Today's NFL is often a game of attrition. Injuries, or rather a lack thereof, is often a determing factor of which teams rise to the top.
This year's Super Bowl is definitely a reflection of that reality. Although the New England Patriots are missing perhaps the greatest tight end in NFL history in Rob Gronkowski, they are still hands down the most complete team in the AFC with no other major components currently unavailable.
The Atlanta Falcons are also the most complete team in the NFC and relatively unscathed by injury.
But one thing we've all come to realize and understand is that this IS a quarterback driven league. Even with a great defense - by today's standards thanks to multiple rule changes over the past twenty or so years almost exclusively favoring offenses, and an excellent supporting cast offensively, it is imperative to have a great quarterback directing the offense.
Some may say that wasn't the case last season when an aged Peyton Manning led the Denver Broncos to a world championship. But that wasn't the case. Peyton Manning was still a great quarterback. Sure, his statistics weren't off the chart as in years past, but his leadership, decision making and ability to make big plays in the sense of 'importance', not glitz and glamour, were all on display and imperative to the game's outcome. Without Manning steering the ship, there would have been no world championship, and although the team was somewhat diminished via free agency and salary cap this past season, they clearly lacked the leadership at QB to even qualify for the playoffs.
So what is the predominant factor that will decide the 2016 World Champion? It will come down to QB play.
Tom Brady is clutch. Tom Brady, 39, is still one of the most feared competitors in the game because he delivers when it counts the most. The record speaks for itself and is undeniable.
Matt Ryan on the other hand has no such pedigree at this point in time. Sure, he looked very good in defeating the Seattle Seahawks who suffered the losses of it's best defensive player and an indominable force in all-pro safety Earl Thomas, retirement of future hall of fame running back Marshan Lynch, and an inexperienced and revamped offensive line. Followed by the defeat of the Green Bay Packers led by the league's premier quarterback in the great Aaron Rodgers and very little else due mainly to a plethora of injuries.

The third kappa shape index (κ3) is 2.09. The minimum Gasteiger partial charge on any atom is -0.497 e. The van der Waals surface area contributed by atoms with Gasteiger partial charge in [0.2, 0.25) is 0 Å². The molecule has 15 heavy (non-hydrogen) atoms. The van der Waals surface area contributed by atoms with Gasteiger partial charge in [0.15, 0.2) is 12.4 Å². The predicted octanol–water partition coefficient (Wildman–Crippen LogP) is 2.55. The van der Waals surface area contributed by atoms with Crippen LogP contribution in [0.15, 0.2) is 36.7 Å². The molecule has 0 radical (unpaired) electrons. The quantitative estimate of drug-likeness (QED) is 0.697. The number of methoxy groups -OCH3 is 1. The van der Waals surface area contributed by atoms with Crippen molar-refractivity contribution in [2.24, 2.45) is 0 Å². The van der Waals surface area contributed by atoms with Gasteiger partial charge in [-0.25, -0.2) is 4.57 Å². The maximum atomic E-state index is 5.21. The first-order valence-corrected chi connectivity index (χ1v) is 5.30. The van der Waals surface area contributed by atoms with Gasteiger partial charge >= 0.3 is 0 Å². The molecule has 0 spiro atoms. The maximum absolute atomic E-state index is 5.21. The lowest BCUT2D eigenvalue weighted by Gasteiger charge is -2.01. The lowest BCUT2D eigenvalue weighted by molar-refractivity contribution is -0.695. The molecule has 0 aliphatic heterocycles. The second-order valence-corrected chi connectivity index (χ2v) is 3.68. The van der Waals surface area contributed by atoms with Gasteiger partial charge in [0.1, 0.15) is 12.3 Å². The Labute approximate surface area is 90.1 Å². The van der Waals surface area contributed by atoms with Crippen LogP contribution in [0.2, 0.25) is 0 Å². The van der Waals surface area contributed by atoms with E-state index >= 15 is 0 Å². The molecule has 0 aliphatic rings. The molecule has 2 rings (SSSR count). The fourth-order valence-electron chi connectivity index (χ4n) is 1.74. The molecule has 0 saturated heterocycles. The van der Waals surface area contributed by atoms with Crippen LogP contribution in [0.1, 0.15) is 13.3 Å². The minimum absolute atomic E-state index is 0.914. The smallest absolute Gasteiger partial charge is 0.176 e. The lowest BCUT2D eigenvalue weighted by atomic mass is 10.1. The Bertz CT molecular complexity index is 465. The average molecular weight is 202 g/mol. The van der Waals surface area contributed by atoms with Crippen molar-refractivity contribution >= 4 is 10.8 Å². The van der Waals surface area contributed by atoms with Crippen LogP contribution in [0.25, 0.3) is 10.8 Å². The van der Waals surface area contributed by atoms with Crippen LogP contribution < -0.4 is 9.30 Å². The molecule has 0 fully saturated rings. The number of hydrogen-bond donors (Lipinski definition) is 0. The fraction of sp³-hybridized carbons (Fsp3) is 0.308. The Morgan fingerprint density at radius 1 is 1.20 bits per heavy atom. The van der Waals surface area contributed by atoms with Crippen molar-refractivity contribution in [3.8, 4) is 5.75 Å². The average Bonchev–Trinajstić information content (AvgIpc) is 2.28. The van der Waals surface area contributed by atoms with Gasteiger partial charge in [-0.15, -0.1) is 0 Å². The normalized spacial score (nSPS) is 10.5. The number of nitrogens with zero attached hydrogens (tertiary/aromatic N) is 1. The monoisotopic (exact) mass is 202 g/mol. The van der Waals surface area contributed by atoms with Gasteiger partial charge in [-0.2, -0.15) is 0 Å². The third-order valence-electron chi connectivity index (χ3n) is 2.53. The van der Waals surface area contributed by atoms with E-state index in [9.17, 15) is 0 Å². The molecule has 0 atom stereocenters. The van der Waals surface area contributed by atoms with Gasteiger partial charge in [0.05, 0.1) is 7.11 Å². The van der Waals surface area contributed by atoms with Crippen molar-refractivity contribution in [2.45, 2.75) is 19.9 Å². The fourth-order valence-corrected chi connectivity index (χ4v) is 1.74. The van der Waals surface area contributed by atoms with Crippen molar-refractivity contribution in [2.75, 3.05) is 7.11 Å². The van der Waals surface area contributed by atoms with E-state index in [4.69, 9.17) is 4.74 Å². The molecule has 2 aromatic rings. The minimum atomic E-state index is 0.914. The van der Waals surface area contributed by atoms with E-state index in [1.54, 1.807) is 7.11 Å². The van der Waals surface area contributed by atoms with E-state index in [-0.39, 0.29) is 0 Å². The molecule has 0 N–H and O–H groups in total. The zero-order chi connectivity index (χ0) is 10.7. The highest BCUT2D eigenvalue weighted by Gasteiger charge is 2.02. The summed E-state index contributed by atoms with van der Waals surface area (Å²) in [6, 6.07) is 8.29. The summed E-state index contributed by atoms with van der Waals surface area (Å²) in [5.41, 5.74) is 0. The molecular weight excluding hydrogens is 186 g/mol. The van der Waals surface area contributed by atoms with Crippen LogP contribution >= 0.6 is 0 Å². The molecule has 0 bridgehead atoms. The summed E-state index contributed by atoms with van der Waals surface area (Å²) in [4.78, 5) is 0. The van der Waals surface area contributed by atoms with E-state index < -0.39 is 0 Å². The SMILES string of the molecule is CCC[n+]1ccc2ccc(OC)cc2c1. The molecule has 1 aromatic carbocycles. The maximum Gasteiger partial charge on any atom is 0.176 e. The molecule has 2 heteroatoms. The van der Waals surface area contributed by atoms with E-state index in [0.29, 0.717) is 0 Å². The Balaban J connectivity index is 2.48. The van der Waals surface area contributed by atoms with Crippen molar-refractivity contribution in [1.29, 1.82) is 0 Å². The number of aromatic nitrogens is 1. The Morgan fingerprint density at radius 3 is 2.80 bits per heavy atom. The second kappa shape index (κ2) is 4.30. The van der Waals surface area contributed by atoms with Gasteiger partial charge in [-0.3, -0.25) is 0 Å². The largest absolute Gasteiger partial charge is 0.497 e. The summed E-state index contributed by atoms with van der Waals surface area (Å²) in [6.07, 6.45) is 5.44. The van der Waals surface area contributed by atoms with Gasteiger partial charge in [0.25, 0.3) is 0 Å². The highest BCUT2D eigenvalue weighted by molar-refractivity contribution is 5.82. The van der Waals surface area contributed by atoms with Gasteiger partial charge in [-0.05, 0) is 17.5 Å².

But neither of the aforementioned games was even close. Ryan will be counted upon to make plays and avoid critical turnovers in the upcoming contest which promises to be a much closer contest, while facing an excellent defense and a relentless offense. And that without the home field advantage on the world's biggest stage.
Forget statistics; statistics are for fantasy league. What is going to count in Super Bowl LI is performance under pressure.
I like Matt Ryan and subjectively I view him as a very good and functional QB. But personally I don't trust him in the clutch. He's had an abysmal playoff and 'big game' record in years past with a good supporting cast. And until he delivers, which means putting the team on his back and rising to the occasion when the pressure is the greatest, he cannot be considered a 'Great' quarterback and on par with Brady, Rogers, Joe Flacco - who was sensational in leading the Ravens to a world championship, Eli Manning - who came through spectacularly in leading his NY Giants to two World Championships, or Russel Wilson - who has proven himself a great QB in his short time in the NFL.
That's what greatness is about. The only statistic that counts in the end is bringing home the Lombardi trophy, particularly with all the pieces in place.
I fully expect the QB's to be the determining factor, and why I expect the New England Patriots to win Super Bowl LI.
Final Score: New England 31, Atlanta 20.